Consumer Advocate

Sign up for newsletters and other news
Media > Newsletters > Consumer Advocate > March 2013 > Identity Theft: 10 Things You Need to Know

Consumer Advocate RSS feeds

Identity Theft: 10 Things You Need to Know

Does a security breach mean an identity theft has occurred? Does most identity theft happen online? Identity theft is a popular topic, but it’s often misunderstood. To protect yourself, make sure you understand a few key facts and what to do if your identity is stolen.
  1. The Attorney General offers help for identity theft victims. The Attorney General’s Consumer Protection Section launched the Identity Theft Unit in 2012 to help victims repair and recover from the effects of identity theft. The program can help victims correct a damaged credit report or resolve unauthorized accounts. Visit to learn more or to get help.
  1. Identity theft doesn’t just happen online. The Internet can make it easier for thieves to obtain your personal information, but avoiding the Internet completely is not a foolproof way to protect your identity. In fact, some major causes of identity theft, such as a stolen or lost wallet, occur offline.
  1. You can get a free credit report at You have the right to check your credit reports from each of the three major credit reporting agencies for free once per year through (You probably will have to pay to check your credit score.) Make sure you visit the true website,, and watch out for look-a-like sites that will charge you for their services.
  1. Identity theft victims should file a police report. If you are a victim of identity theft, filing a police report is an important step to take. You will need a copy of the police report to take advantage of certain rights you have as a victim, and organizations may require a copy of the report in order to help you.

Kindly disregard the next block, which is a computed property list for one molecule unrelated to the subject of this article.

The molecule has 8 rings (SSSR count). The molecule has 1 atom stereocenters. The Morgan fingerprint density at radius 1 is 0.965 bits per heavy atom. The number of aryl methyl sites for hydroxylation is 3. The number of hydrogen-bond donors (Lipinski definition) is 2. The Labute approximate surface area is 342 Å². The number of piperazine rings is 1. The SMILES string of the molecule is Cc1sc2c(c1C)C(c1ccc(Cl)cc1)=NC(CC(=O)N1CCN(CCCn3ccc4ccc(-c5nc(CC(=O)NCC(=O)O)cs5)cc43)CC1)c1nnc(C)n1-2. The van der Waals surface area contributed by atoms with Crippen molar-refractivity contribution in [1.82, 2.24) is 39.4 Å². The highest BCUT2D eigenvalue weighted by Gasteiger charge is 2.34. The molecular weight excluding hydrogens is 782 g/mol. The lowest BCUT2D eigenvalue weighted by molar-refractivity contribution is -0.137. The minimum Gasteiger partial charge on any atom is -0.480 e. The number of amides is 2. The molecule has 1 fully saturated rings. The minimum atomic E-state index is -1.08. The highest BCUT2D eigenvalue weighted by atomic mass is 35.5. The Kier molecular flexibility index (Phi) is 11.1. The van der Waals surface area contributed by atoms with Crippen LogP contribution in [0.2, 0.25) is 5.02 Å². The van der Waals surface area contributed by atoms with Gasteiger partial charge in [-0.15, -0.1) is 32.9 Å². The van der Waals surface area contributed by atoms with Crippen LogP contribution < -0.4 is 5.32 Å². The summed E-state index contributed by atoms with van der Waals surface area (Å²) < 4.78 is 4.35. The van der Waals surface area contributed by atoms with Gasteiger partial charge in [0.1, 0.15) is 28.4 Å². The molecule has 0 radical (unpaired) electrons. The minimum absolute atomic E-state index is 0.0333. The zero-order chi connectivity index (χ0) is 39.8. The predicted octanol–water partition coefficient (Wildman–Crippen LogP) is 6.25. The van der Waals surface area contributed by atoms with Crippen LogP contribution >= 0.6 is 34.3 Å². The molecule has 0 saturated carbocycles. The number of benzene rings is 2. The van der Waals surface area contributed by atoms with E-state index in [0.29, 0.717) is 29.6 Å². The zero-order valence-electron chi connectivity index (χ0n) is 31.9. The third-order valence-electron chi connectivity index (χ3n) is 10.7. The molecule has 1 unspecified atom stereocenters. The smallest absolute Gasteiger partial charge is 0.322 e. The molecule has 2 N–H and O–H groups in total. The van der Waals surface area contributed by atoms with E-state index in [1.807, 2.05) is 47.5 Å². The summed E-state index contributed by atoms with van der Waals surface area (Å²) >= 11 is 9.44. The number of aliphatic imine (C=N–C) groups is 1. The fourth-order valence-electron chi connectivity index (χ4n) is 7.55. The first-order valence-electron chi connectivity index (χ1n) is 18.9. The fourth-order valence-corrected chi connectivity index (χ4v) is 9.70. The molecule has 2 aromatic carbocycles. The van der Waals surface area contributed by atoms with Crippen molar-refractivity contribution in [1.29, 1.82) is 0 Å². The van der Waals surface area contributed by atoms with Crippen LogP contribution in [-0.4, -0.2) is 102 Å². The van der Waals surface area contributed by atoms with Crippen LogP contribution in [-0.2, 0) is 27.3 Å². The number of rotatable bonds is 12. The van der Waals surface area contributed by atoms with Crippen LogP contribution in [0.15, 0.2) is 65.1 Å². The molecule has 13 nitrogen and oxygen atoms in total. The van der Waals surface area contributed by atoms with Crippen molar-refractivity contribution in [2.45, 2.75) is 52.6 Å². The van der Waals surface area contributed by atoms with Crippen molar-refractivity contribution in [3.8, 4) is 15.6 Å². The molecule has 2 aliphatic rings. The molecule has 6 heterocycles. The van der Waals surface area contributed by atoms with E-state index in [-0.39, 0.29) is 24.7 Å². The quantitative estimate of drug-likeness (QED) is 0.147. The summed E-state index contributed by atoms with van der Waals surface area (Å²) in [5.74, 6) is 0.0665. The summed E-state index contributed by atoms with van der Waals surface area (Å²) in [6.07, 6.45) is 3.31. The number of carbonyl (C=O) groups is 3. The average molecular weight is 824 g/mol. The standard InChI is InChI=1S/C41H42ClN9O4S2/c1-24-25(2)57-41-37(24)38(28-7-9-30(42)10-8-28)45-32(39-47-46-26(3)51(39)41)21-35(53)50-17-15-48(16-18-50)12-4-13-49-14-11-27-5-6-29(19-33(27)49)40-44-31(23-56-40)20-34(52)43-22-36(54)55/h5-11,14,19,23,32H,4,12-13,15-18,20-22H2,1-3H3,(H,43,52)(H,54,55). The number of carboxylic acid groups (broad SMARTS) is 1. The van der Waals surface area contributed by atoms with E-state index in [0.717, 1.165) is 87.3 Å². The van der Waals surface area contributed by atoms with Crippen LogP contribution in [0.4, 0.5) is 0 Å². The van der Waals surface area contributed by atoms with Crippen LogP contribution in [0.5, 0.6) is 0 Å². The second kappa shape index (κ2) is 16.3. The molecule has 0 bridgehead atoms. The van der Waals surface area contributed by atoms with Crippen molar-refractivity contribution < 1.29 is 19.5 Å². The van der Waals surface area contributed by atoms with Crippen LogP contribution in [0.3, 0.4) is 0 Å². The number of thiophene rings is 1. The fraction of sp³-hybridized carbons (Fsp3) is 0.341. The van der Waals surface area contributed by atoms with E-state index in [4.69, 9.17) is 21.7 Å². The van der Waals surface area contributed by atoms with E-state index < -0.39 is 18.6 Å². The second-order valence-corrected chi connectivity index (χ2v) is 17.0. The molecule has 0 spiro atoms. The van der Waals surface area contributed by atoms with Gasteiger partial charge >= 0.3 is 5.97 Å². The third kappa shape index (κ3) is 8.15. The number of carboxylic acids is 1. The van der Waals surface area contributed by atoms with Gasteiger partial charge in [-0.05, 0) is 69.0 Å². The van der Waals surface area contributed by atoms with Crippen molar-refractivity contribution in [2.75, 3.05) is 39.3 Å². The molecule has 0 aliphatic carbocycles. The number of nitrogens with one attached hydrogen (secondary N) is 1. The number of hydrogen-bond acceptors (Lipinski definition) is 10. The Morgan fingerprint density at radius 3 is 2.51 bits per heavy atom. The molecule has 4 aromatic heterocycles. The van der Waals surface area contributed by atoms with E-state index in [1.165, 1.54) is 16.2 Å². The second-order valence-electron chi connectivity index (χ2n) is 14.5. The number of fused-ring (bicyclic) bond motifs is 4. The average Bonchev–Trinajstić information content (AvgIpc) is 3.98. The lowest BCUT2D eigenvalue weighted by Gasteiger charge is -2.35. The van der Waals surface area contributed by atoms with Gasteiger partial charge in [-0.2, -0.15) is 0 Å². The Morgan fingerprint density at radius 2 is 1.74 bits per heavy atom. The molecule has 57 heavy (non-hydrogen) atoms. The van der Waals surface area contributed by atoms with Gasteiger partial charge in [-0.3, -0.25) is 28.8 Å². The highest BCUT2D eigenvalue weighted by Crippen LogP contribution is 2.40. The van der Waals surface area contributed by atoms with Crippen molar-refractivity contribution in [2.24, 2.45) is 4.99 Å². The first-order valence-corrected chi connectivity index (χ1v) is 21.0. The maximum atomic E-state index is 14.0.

1. You can “freeze” your credit report. In Ohio, you have the right to place a security freeze on your credit reports. This makes it harder for an imposter to open unauthorized accounts in your name. Each credit reporting agency may charge up to $5 to place, temporarily lift, or remove the freeze. Identity theft victims can place a freeze for free, as long as they can show they are victims of identity theft.
  1. Children can be victims of identity theft. Identity theft does not discriminate by age. In fact, identity thieves may be especially interested in a child’s identity, because children typically do not try to check or access credit. As a result, child identity theft may go undetected for years. In fact, it may not be discovered until the victim applies for college financial aid, a car loan, or employment.
  1. A security breach does not mean identity theft has occurred. If your information is compromised in a data breach, you may be at greater risk for identity theft, but you are not a victim of identity theft unless your information is used fraudulently. Nevertheless, you should take steps to protect yourself, such as monitoring your accounts and placing an alert or freeze on your credit reports.
  1. Clicking links in e-mails could be costly. Even if a message is from someone you know, be very careful about clicking links in e-mails. They could contain viruses or malware that will infect your computer or compromise your e-mail account. Also, be aware that scammers can “spoof” e-mail addresses so that a message that appears to be from a friend is actually from a scammer.
  1. The identity thief may be someone you know. In many cases, identity theft involves individuals who know each other. For example, a friend or family member may obtain your personal information and use it without your knowledge. It is important to always protect your information — even from people you know.
  1. Lending your credit card is not identity theft. There is no identity theft if you give a family member or friend permission to use your credit card, even if the person charges more than you expected. Think twice before lending a friend your credit card or giving a family member access to your accounts. 
For additional information or assistance, contact the Ohio Attorney General’s Office at or by calling 800-282-0515.